So what about the 35 percent of The Local’s respondents who said they’d always prefer life in the big city?

Anastasia Widiarsih speaks of “the convenience of being able to get around easily using public transport” but loves vacationing in the countryside.

George Miu adds that “culture is more accessible in a town situation and that “the countryside is for those that long to separate themselves from all and have a quiet experience – usually those that come from big cities”.

Maybe it is a case of the grass being greener on the other side for urban idealists.

In fact, that same Ifop survey found that 60 percent of young French people would prefer to live in la France profonde (deep France), compared to 45 percent of the rest of the population.

On the same note however, the French countryside was found to be synonymous with social and economic problems, 60 percent of respondents associating it with “poverty” and “unemployment”.

FIND OUT MORE: The trials and tribulations of moving to rural France 

So is it fair to say that moving to the countryside is only an option if you’re willing to sacrifice all work prospects, amenities and public transport options?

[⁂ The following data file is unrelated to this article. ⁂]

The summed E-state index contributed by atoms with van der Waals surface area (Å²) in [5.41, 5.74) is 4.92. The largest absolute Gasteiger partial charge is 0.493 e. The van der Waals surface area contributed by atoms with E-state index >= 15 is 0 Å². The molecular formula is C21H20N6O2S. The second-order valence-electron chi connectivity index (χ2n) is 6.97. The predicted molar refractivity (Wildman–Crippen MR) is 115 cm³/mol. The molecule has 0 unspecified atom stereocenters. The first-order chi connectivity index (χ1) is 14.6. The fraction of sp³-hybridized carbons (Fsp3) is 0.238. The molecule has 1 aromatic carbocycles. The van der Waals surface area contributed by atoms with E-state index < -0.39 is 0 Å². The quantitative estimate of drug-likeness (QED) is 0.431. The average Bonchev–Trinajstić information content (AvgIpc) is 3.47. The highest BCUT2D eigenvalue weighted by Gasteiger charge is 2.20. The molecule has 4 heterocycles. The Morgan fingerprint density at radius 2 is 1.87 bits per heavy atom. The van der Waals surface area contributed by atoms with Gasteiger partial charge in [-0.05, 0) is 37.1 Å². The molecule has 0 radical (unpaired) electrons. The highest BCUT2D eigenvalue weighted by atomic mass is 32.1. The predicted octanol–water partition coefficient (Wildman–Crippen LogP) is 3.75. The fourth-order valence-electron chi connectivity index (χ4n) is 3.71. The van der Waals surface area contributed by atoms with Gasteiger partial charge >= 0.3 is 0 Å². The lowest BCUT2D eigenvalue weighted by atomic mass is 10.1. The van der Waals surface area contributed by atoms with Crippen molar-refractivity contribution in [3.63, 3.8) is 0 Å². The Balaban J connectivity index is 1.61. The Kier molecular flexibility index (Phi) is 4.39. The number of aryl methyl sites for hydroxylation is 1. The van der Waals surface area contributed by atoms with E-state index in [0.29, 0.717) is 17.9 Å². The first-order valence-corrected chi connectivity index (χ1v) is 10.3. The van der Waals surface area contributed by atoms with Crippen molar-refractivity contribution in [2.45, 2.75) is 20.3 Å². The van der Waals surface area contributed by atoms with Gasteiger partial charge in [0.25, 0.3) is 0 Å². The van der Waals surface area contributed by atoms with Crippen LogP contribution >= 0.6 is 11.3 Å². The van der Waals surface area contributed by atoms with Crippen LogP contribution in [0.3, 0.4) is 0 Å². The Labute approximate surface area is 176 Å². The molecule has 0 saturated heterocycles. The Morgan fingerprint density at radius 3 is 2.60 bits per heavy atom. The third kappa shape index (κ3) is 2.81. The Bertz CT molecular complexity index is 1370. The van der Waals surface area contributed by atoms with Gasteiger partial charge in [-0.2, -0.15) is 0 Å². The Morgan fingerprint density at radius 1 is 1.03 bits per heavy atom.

According to John Wands “if one looks carefully, it is not impossible to find a small town with good amenities. My wife and I live in Nere, about 16 miles from St. Jean de Angely. It has a small grocery, a butcher, a fine bakery, two hairdressers, one barber, two bars (one run by an Englishman), a dentist, and a walk-in clinic. Also a market once a week. Not a bad place!”

A number of other readers seem to concur that it’s all about finding a place that offers the best of both worlds, not slap bang in a city but not in no man’s land either.

“I voted ‘a city in France’ but I actually live 5 km outside of Aix-en-Provence (in the ‘country side’). So it’s a double win!,” wrote Angeline Eveleens.

Carole Mitchell also said: “Love the peace and quiet and the friendly community spirit in my village, the city is 30 minutes away so best of both worlds in my opinion”.

CHECK OUT: The 10 must-visit French villages you've never heard of

And Ellen Manuel explained how “our small town in the country is quiet, peaceful, friendly, and charming. It's an hour drive into Grenoble to purchase larger things, but for everyday groceries we have a grocery store, and Amazon Prime to deliver things instead of driving into the city.”

So it may just be that the secret to a happy life in France is neither in the city nor in the countryside, but rather in a village that’s a stone’s throw away from a bigger and well-serviced town.

As Edith Piaf would sing, “c'est ça la vie en rose!”.